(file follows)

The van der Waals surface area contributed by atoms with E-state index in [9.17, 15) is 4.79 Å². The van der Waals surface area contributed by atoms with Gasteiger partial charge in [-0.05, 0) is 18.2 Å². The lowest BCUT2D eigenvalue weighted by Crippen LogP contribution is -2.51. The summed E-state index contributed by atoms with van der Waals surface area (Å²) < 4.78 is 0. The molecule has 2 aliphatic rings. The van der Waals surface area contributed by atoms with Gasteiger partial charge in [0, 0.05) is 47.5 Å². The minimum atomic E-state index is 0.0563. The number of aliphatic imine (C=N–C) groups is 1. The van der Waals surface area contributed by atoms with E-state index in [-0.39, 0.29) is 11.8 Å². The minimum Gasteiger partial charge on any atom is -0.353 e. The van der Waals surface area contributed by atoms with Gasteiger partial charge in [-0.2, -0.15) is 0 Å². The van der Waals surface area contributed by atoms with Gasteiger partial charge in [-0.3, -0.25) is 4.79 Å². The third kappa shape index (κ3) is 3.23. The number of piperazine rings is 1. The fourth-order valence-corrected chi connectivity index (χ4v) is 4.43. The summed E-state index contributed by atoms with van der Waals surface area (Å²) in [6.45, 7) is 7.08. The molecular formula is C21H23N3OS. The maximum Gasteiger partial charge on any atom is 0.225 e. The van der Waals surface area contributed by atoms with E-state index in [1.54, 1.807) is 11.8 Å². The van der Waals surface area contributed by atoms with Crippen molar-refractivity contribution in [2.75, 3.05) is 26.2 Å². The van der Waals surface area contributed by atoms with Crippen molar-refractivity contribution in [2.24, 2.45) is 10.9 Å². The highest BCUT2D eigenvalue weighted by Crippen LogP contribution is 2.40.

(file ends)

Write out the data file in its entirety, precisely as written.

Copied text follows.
The van der Waals surface area contributed by atoms with E-state index in [9.17, 15) is 4.79 Å². The van der Waals surface area contributed by atoms with Gasteiger partial charge in [-0.05, 0) is 18.2 Å². The lowest BCUT2D eigenvalue weighted by Crippen LogP contribution is -2.51. The summed E-state index contributed by atoms with van der Waals surface area (Å²) < 4.78 is 0. The molecule has 2 aliphatic rings. The van der Waals surface area contributed by atoms with Gasteiger partial charge in [0, 0.05) is 47.5 Å². The minimum atomic E-state index is 0.0563. The number of aliphatic imine (C=N–C) groups is 1. The van der Waals surface area contributed by atoms with E-state index in [-0.39, 0.29) is 11.8 Å². The minimum Gasteiger partial charge on any atom is -0.353 e. The van der Waals surface area contributed by atoms with Gasteiger partial charge in [-0.2, -0.15) is 0 Å². The van der Waals surface area contributed by atoms with Gasteiger partial charge in [-0.3, -0.25) is 4.79 Å². The third kappa shape index (κ3) is 3.23. The number of piperazine rings is 1. The fourth-order valence-corrected chi connectivity index (χ4v) is 4.43. The summed E-state index contributed by atoms with van der Waals surface area (Å²) in [6.45, 7) is 7.08. The molecular formula is C21H23N3OS. The maximum Gasteiger partial charge on any atom is 0.225 e. The van der Waals surface area contributed by atoms with E-state index in [1.54, 1.807) is 11.8 Å². The van der Waals surface area contributed by atoms with Crippen molar-refractivity contribution in [2.75, 3.05) is 26.2 Å². The van der Waals surface area contributed by atoms with Crippen molar-refractivity contribution in [2.24, 2.45) is 10.9 Å². The highest BCUT2D eigenvalue weighted by Crippen LogP contribution is 2.40.